Chariots of Fire
Character in a time of crisis Day 21
‘And as they still went on and talked, behold, chariots of fire and horses of fire separated the two of them. And Elijah went up by a whirlwind into heaven.’ (2 Kings 2:11 ESV)
If there is one thing that Elijah is well known for it is the Chariots of fire. His last few moments on this earth seem to sum up his life and seal his testimony as the greatest of all Israel’s prophets. He is always known as the prophet of fire, the one whom God answered with fire upon the altar. In the end, Elijah is remembered for the chariots of fire that were to sweep him up to heaven. It is appropriate that this great man who has single-handedly raised up the altar of the Lord in Israel once again and championed the cause of his God, is taken up to heaven in such a glorious way.
The very expression ‘Chariots of Fire’ has entered into the common consciousness in our times in no small part due to Hugh Hudson’s oscar-winning masterpiece ‘Chariots of Fire’, as well as William Blake’s rather strange poem Jerusalem which includes the lines quoted at the very end of the film ;
Bring me my Bow of burning gold:
Bring me my arrows of desire:
Bring me my Spear: O clouds unfold!
Bring me my Chariot of fire!
However, the Chariot of Fire was exclusively for Elijah, no-one else. Here in these great verses, we see Elijah being translated, taken away from this life and world without experiencing death as Enoch was in Genesis 5.
What these verses show us is Elijah as a type of Christ in his being taken up to heaven in this way. This world was not his home, he might have been from Tishbe in Gilead, but in these chapters, we do not read of him spending much time there. Like the Lord Jesus, Elijah had no home, nowhere to rest his head. There was nothing tame or domestic about Elijah. Instead, he pressed onward as Paul puts it “toward the goal to win the prize for which God has called me heavenward in Christ Jesus.” (Philippians 3:14 NIV)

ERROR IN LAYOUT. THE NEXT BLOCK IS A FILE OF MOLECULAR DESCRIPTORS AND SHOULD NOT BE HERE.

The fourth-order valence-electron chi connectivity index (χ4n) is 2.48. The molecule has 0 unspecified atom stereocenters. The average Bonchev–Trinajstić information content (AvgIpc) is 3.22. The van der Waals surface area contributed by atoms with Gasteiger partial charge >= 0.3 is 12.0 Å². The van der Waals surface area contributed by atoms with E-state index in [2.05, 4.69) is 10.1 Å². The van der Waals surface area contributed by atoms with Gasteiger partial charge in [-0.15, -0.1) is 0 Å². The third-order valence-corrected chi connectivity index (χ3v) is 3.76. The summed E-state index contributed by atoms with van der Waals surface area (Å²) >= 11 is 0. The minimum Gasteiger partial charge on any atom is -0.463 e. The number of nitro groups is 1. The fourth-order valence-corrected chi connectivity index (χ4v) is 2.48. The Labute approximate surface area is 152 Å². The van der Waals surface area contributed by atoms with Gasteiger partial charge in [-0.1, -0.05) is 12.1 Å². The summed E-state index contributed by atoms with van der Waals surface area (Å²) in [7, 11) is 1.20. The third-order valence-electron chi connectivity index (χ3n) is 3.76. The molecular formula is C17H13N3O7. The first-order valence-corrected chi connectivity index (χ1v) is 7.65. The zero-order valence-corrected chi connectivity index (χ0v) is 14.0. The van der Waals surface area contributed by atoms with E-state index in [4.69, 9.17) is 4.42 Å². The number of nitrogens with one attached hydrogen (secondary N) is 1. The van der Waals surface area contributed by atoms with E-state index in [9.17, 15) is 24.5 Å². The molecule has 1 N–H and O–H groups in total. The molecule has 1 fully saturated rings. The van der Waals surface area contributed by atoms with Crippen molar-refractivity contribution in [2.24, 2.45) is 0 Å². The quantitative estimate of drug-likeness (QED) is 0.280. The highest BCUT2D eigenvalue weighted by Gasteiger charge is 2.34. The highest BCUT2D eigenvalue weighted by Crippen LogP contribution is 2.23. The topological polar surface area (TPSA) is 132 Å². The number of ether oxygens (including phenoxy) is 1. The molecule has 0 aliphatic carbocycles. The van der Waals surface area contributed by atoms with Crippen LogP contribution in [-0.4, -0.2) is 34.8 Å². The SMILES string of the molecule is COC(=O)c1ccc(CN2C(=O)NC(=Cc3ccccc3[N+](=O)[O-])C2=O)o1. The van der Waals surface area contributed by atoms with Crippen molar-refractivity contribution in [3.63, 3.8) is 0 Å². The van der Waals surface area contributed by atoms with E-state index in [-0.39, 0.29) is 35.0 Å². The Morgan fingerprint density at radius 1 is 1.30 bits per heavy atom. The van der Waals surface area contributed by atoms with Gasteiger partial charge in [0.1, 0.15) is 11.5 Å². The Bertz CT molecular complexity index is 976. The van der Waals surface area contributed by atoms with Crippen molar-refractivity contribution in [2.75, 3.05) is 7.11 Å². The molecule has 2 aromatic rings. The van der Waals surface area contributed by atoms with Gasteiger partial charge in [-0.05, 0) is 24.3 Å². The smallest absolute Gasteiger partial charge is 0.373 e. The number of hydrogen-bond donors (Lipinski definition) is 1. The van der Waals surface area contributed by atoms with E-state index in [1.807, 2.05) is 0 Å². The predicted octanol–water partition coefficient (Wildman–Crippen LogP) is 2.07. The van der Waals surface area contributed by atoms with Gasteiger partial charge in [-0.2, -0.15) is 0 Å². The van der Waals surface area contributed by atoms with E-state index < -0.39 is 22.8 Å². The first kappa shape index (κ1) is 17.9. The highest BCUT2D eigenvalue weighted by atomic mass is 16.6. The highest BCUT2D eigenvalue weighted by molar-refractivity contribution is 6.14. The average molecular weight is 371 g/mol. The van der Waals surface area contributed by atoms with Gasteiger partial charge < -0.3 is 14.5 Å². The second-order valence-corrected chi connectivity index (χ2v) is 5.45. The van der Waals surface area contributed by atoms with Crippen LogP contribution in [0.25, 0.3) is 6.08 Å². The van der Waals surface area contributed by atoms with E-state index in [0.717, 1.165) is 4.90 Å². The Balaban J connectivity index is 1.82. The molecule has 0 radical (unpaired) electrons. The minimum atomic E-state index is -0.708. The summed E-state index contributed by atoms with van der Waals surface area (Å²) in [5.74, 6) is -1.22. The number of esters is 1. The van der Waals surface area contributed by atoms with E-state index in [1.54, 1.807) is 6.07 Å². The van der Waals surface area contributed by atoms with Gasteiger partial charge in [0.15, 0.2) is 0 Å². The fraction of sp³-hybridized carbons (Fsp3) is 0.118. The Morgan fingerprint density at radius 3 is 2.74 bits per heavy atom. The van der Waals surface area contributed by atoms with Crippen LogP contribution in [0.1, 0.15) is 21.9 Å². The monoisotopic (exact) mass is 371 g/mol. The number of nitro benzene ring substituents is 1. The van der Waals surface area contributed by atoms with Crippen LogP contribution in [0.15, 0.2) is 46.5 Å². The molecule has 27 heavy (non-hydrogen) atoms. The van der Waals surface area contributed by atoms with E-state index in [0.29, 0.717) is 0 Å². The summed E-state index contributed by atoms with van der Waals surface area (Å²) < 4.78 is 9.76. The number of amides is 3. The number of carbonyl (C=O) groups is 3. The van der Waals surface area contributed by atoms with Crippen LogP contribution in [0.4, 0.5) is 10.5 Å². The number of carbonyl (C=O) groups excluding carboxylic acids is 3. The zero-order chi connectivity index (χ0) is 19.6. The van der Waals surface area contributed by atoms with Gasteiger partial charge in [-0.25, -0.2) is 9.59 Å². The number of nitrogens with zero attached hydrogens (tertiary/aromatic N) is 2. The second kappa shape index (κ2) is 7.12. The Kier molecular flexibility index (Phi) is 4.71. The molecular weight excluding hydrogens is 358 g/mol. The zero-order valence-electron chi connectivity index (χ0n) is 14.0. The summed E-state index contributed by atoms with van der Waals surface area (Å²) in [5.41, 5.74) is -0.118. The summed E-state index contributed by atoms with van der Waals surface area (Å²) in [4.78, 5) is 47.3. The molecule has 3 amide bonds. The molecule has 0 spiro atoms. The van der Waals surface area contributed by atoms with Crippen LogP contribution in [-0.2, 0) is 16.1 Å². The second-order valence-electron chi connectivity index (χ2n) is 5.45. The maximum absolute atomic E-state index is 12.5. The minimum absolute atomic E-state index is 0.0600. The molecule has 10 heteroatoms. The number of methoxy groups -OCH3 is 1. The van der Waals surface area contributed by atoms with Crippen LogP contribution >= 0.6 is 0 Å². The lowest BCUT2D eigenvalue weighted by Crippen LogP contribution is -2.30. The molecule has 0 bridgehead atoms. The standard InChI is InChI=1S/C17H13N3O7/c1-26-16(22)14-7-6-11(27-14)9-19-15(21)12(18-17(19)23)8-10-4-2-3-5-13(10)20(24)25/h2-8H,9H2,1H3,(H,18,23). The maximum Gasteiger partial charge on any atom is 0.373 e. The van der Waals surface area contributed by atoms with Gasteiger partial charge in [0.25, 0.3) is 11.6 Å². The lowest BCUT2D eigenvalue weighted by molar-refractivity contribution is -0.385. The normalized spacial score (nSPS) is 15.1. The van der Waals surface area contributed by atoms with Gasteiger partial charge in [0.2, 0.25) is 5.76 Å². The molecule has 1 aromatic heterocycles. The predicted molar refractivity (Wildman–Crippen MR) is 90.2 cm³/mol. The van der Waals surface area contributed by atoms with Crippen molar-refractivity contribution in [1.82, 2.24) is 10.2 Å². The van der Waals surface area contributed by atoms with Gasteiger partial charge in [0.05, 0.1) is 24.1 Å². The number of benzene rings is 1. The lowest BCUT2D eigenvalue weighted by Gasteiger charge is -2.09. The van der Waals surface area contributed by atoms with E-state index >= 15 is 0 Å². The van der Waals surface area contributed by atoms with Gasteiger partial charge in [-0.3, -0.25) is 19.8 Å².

Like the apostle, Paul Elijah could say
” I have fought the good fight, I have finished the race, I have kept the faith.” Henceforth there is laid up for me the crown of righteousness, which the Lord, the righteous judge, will award to me on that Day, and not only to me but also to all who have loved his appearing. (2 Timothy 4:7-8 ESV)
I think it is well worth our noting that it is after they have crossed through the Jordan, and safely reached the other side ( verse 9) that Elijah is taken away. After Elisha is permitted to ask for one thing from Elijah before he is taken away from him ( verse 9-10), it is on the other side and not in Israel itself that Elijah was taken up to glory. Israel was thanks to kings like Omri, Ahab and Ahijah a dark, backslidden, polluted nation. The Jordan symbolises death, but it also symbolises separation from the corruption of the world. It was there on the other side that the Chariot came for Elijah, and we read that wonderful verse
‘Then it happened, as they continued on and talked, that suddenly a chariot of fire appeared with horses of fire, and separated the two of them; and Elijah went up by a whirlwind into heaven.’ (2 Kings 2:11 NKJV)
In a time when almost all had turned their backs on God, the last moments of Elijah show us that there is a reward for living a life God’s way. There is a reward that was Elijah’s that no-one else would have. It may seem to us at times as if it is the wicked who prosper, and that graft, deceit, hypocrisy and many other evils thrive, yet it is only for a moment and fleeting. But the blessing that God’s children know is far greater and of eternal value.
As Elijah leaves the scene, he leaves a blessing behind him as we shall see tomorrow. His life still inspires those who would seek to follow the Lord, and in his death, he inspires us still. His end shows us that there is eternal hope for God’s children through the one who has conquered death itself. Matthew Henry puts it like this
“When God will take up his faithful ones to heaven, death is the Jordan which they must pass through, and they find a way through it. The death of Christ has divided those waters, that the ransomed of the Lord may pass over. O death, where is thy sting, thy hurt, thy terror.’
55 O death, where is thy sting? O grave, where is thy victory? (1 Corinthians 15:55 KJV